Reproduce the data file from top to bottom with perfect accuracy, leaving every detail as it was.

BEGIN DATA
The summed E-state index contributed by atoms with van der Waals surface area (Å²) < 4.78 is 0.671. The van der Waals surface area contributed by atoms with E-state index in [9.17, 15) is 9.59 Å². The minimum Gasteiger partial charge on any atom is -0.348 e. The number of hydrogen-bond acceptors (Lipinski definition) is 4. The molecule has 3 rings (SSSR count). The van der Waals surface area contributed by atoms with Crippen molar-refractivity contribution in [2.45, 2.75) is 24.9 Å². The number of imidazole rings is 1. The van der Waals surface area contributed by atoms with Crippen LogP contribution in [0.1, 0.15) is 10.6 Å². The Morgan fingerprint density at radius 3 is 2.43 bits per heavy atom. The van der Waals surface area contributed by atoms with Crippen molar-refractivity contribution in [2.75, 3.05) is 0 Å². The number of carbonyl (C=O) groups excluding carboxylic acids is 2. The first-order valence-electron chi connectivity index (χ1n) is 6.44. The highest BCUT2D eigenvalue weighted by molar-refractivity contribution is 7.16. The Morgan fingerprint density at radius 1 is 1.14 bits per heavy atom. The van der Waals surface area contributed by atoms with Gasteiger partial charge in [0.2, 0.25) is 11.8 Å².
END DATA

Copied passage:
The summed E-state index contributed by atoms with van der Waals surface area (Å²) < 4.78 is 0.671. The van der Waals surface area contributed by atoms with E-state index in [9.17, 15) is 9.59 Å². The minimum Gasteiger partial charge on any atom is -0.348 e. The number of hydrogen-bond acceptors (Lipinski definition) is 4. The molecule has 3 rings (SSSR count). The van der Waals surface area contributed by atoms with Crippen molar-refractivity contribution in [2.45, 2.75) is 24.9 Å². The number of imidazole rings is 1. The van der Waals surface area contributed by atoms with Crippen LogP contribution in [0.1, 0.15) is 10.6 Å². The Morgan fingerprint density at radius 3 is 2.43 bits per heavy atom. The van der Waals surface area contributed by atoms with Crippen molar-refractivity contribution in [2.75, 3.05) is 0 Å². The number of carbonyl (C=O) groups excluding carboxylic acids is 2. The first-order valence-electron chi connectivity index (χ1n) is 6.44. The highest BCUT2D eigenvalue weighted by molar-refractivity contribution is 7.16. The Morgan fingerprint density at radius 1 is 1.14 bits per heavy atom. The van der Waals surface area contributed by atoms with Gasteiger partial charge in [0.2, 0.25) is 11.8 Å².